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Vietnam bans church exhibit of national maritime territory

  • People view island maps June 19 while they were exhibited at the city’s Center for Young People. (Teresa Hoang Yen)
  • A copy of an ancient map showing Vietnam’s sovereignty over Spratly and Paracel Islands was printed in Germany in 1482. It is from Catholic researcher Nguyen Dinh Dau’s map collection. (Teresa Hoang Yen)
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An exhibit of historic maps detailing Vietnam’s maritime sovereignty of waters off the coast of Vietnam, recently disputed by China, has been forcibly canceled by government authorities. The exhibition, planned by the Ho Chi Minh Archdiocese, was supposed to open June 19.

The archdiocese had planned to organize the four-day exhibit at the newly built headquarters building of the Catholic Bishops’ Conference of Vietnam, Thursday through Sunday. Archbishop Paul Bui Van Doc of the archdiocese, also head of the bishops’ conference, was expected to open the event.

Vicar General Fr. Ignatius Ho Van Xuan issued a statement June 18 on the archdiocese website: “Archbishop Paul Bui Van Doc decided to cancel the exhibit of maps claiming our national sovereignty over Spratly and Paracel Archipelagos on the East Sea [South China Sea].”

Fr. Xuan did not disclose any reason for why the exhibit was canceled, but he expressed wishes local priests, religious and laity would sympathize with the archbishop.

However, informed church sources told NCR on June 18 the Committee for Religious Affairs in Ho Chi Minh City had sent Archbishop Doc a letter saying that it did “not allow the archdiocese to open the exhibit.”

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These same sources said church had refused to ask for government permission for the exhibition. The reason cited: “Organizing the exhibit is the internal work of the local church, and the exhibit aims to help local Catholics to master the national sovereignty over the two disputed archipelagos and raise public awareness of patriotism after China illegally deployed its big oil rig last month within Vietnam’s waters.”

Many Vietnamese have reacted angrily to China’s move, and anti-China riots and attacks on foreign factories last month left several factories burnt. Different governments’ reports put casualties between two and 21 deaths.

Vietnam and China have also taken the territory dispute to the United Nations and have submitted dossiers on their claims to United Nations Secretary General Ban Ki-moon.

Since China moved the rig May 2, boats from both countries have been squaring off in the waters surrounding it. A Vietnamese boat sank after it collided with a Chinese ship in late May.

Vietnamese television reported June 19 that China deployed 116 ships and a helicopter around the rig.

Local sources said they consider it “unusual that Catholics, expressing their patriotism, are requested to ask for government permission.”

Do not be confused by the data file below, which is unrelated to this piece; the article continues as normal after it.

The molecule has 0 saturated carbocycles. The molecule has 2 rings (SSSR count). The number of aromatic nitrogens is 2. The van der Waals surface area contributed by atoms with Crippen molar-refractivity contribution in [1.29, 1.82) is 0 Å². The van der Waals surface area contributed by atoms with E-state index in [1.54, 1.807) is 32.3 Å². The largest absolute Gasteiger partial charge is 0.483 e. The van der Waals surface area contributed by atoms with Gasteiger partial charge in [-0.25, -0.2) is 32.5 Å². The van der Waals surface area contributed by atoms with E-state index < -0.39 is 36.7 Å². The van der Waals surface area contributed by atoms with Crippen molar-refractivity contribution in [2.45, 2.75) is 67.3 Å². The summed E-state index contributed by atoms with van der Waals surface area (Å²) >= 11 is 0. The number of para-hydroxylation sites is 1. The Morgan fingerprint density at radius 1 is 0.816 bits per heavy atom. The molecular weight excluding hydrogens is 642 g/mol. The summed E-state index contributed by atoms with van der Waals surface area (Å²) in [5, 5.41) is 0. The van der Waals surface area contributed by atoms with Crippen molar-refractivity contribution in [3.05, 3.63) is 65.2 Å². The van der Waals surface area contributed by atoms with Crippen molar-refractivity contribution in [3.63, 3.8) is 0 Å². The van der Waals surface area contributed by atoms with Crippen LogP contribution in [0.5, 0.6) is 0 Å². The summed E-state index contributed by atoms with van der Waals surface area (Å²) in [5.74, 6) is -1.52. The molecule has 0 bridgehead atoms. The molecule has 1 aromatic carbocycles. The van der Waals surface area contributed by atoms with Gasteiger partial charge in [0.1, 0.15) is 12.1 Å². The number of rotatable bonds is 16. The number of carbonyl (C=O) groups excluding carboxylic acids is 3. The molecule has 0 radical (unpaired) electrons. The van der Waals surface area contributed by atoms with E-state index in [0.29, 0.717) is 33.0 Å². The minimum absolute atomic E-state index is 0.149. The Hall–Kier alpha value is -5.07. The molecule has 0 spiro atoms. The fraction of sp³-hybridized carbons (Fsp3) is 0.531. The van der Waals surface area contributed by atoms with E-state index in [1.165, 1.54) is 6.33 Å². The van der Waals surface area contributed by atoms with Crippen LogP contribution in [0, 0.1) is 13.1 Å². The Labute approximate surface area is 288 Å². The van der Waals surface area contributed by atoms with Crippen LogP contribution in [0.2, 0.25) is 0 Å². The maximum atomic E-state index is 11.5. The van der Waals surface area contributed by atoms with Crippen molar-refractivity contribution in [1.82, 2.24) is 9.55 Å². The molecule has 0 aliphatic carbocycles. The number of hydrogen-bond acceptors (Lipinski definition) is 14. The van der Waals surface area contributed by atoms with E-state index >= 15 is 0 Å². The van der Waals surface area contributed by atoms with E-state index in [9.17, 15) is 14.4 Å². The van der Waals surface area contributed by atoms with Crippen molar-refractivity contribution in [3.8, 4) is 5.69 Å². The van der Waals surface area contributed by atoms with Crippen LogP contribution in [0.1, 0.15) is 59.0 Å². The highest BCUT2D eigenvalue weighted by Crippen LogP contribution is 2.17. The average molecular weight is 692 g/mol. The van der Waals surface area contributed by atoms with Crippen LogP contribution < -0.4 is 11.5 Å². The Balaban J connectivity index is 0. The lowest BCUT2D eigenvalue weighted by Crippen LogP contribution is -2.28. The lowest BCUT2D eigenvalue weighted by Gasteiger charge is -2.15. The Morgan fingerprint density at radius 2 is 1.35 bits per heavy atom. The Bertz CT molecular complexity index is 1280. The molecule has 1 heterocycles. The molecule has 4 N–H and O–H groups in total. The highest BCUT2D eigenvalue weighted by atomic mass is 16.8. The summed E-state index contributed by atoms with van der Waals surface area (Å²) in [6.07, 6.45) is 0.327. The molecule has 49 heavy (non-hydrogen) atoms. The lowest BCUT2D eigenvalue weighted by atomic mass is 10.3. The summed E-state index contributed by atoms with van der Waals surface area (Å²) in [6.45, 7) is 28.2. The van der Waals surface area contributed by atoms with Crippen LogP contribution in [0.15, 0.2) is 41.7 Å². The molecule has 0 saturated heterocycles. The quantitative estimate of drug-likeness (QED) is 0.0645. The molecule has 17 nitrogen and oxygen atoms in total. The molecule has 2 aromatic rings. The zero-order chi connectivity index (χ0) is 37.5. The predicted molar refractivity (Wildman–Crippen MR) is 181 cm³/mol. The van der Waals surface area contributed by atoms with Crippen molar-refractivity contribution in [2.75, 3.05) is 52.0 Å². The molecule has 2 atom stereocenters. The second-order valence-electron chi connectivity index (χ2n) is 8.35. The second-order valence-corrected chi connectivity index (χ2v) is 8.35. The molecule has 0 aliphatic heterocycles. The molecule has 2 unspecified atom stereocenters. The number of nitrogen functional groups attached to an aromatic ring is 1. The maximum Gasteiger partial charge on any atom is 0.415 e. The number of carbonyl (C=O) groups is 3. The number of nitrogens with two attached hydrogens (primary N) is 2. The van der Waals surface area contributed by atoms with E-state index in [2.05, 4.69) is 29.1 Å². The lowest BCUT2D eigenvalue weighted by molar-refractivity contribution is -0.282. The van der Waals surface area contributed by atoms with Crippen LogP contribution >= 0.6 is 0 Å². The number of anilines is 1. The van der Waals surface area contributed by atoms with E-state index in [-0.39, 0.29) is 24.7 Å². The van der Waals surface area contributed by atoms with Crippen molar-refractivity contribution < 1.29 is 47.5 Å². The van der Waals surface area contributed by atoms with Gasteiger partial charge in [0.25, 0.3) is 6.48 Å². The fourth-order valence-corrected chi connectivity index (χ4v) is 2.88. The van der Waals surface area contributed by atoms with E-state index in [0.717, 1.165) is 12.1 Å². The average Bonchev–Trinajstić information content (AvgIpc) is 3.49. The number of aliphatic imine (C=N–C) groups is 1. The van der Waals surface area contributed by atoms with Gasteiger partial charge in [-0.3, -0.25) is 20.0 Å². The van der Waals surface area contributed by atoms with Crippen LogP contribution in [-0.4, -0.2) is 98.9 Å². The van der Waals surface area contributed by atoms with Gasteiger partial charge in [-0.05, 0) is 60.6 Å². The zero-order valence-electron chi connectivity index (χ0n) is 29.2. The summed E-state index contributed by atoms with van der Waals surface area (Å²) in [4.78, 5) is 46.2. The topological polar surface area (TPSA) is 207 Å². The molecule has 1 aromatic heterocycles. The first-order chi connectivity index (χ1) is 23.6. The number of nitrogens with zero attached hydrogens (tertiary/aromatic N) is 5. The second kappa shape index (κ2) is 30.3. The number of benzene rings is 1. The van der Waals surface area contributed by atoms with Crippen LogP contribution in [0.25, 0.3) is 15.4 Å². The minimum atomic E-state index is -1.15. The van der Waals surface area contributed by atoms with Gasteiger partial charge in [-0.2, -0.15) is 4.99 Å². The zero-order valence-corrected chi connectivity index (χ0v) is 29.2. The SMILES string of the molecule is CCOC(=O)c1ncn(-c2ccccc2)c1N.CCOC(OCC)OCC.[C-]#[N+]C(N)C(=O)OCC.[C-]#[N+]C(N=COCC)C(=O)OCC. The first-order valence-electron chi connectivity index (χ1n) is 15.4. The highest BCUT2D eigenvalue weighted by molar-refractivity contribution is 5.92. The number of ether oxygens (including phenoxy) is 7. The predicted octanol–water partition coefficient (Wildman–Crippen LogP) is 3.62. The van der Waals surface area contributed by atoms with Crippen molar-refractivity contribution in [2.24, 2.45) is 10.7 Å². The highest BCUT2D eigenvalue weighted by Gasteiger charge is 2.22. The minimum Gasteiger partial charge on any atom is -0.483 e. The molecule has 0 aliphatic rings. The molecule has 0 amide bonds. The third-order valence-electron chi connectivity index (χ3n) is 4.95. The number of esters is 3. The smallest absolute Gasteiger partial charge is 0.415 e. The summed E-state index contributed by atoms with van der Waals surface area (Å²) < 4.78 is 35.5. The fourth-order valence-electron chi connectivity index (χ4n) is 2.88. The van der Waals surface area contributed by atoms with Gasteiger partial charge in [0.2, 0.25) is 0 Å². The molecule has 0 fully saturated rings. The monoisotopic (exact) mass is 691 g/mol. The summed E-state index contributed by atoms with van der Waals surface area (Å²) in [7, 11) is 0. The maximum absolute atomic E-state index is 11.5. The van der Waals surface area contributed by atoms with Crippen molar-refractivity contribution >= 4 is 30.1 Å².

They said the banned exhibit shows 90 copies of ancient maps drawn by foreigners and Vietnamese, dating from 1482 to 1989. The copies that were from the 3,000-map collection put together by noted Catholic history researcher, Nguyen Dinh Dau, who has previously been honored by the Hanoi government for his historical research. The exhibit had been displayed at the city’s library June 3 to 8; the maps have also been shown at the city’s Center for Young People.  

A senior observer said on condition of anonymity that “the local church obeys the laws and the government, but never seeks government permission for its internal activities.”

“The real reason behind the ban on the church exhibit is that the Communist Party of Vietnam fears to displease its neighboring Communist Party of China,” the observer continued. This conclusion stems from the fact that China’s State Councilor Yang Jiechi met with Vietnamese Foreign Minister Pham Binh Minh, Prime Minister Nguyen Tan Dung and Party Chief Nguyen Phu Trong in Hanoi June 18.

State-run Thanh Nien Newspaper quoted Dung as saying that China’s rig deployment “seriously violates Vietnam’s sovereignty” and his country would “resolutely struggle to defend its sovereignty.”

Dung also requested China “withdraw its rig and ships from Vietnam’s waters and join talks for the settlement of disputes and differences between the two countries by peaceful measures according to international law and the common perception of the two countries’ leaders.”

However, this article was not on the newspaper site as of Thursday.

Early this week, Bishop Paul Nguyen Thai Hop, president of the Episcopal Commission for Justice and Peace, two priests and some Catholics were among 50 intellectuals and former government officials who signed a statement to condemn Chinese aggression of Vietnam’s territory and request the Vietnam government take China to international courts for its serious violations of Vietnam’s sovereignty in the South China Sea, and to join hands with the Philippines in the legal battle against China’s unjustified and illegal nine-dashed line.

They also called on Vietnamese people in the country and abroad to sign the statement as way to show their patriotism.

Also yesterday Truong Trong Nghia, a National Assembly member, requested the National Assembly issue a resolution to condemn the Chinese military invasion of part of the Paracel and Spratly Islands in 1974 and 1988 respectively, and Chinese oil rig deployment in Vietnam’s waters. So far the National Assembly has not issued any statement on this dispute.

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